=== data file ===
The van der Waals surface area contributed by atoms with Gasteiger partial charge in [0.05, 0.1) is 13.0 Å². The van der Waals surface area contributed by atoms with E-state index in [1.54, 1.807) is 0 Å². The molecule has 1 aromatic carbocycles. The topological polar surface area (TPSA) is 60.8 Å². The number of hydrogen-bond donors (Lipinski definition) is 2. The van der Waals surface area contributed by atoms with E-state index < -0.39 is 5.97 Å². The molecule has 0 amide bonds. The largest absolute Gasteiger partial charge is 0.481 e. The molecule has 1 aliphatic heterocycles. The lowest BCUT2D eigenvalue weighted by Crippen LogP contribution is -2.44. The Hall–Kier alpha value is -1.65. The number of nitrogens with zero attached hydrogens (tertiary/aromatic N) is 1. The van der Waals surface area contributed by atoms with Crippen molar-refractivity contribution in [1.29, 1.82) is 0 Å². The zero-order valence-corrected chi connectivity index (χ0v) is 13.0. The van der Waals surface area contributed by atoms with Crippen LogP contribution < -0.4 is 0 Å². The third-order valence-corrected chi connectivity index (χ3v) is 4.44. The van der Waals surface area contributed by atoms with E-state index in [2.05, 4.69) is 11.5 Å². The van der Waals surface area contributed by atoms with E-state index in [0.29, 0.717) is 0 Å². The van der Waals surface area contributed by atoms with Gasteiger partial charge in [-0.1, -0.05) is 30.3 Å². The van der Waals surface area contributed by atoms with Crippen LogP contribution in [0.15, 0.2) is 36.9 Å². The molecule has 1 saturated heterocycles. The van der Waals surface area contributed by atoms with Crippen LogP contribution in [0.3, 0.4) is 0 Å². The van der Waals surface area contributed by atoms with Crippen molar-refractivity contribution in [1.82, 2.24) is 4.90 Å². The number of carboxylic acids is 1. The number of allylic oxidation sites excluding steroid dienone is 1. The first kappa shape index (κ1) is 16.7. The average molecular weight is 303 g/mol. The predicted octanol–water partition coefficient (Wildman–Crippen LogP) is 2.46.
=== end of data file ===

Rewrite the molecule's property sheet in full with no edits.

The van der Waals surface area contributed by atoms with Gasteiger partial charge in [0.05, 0.1) is 13.0 Å². The van der Waals surface area contributed by atoms with E-state index in [1.54, 1.807) is 0 Å². The molecule has 1 aromatic carbocycles. The topological polar surface area (TPSA) is 60.8 Å². The number of hydrogen-bond donors (Lipinski definition) is 2. The van der Waals surface area contributed by atoms with E-state index < -0.39 is 5.97 Å². The molecule has 0 amide bonds. The largest absolute Gasteiger partial charge is 0.481 e. The molecule has 1 aliphatic heterocycles. The lowest BCUT2D eigenvalue weighted by Crippen LogP contribution is -2.44. The Hall–Kier alpha value is -1.65. The number of nitrogens with zero attached hydrogens (tertiary/aromatic N) is 1. The van der Waals surface area contributed by atoms with Crippen molar-refractivity contribution in [1.29, 1.82) is 0 Å². The zero-order valence-corrected chi connectivity index (χ0v) is 13.0. The van der Waals surface area contributed by atoms with Crippen LogP contribution < -0.4 is 0 Å². The third-order valence-corrected chi connectivity index (χ3v) is 4.44. The van der Waals surface area contributed by atoms with E-state index in [2.05, 4.69) is 11.5 Å². The van der Waals surface area contributed by atoms with E-state index in [0.29, 0.717) is 0 Å². The van der Waals surface area contributed by atoms with Gasteiger partial charge in [-0.1, -0.05) is 30.3 Å². The van der Waals surface area contributed by atoms with Crippen LogP contribution in [0.15, 0.2) is 36.9 Å². The molecule has 1 saturated heterocycles. The van der Waals surface area contributed by atoms with Crippen LogP contribution in [0.3, 0.4) is 0 Å². The van der Waals surface area contributed by atoms with Crippen molar-refractivity contribution in [1.82, 2.24) is 4.90 Å². The number of carboxylic acids is 1. The number of allylic oxidation sites excluding steroid dienone is 1. The first kappa shape index (κ1) is 16.7. The average molecular weight is 303 g/mol. The predicted octanol–water partition coefficient (Wildman–Crippen LogP) is 2.46.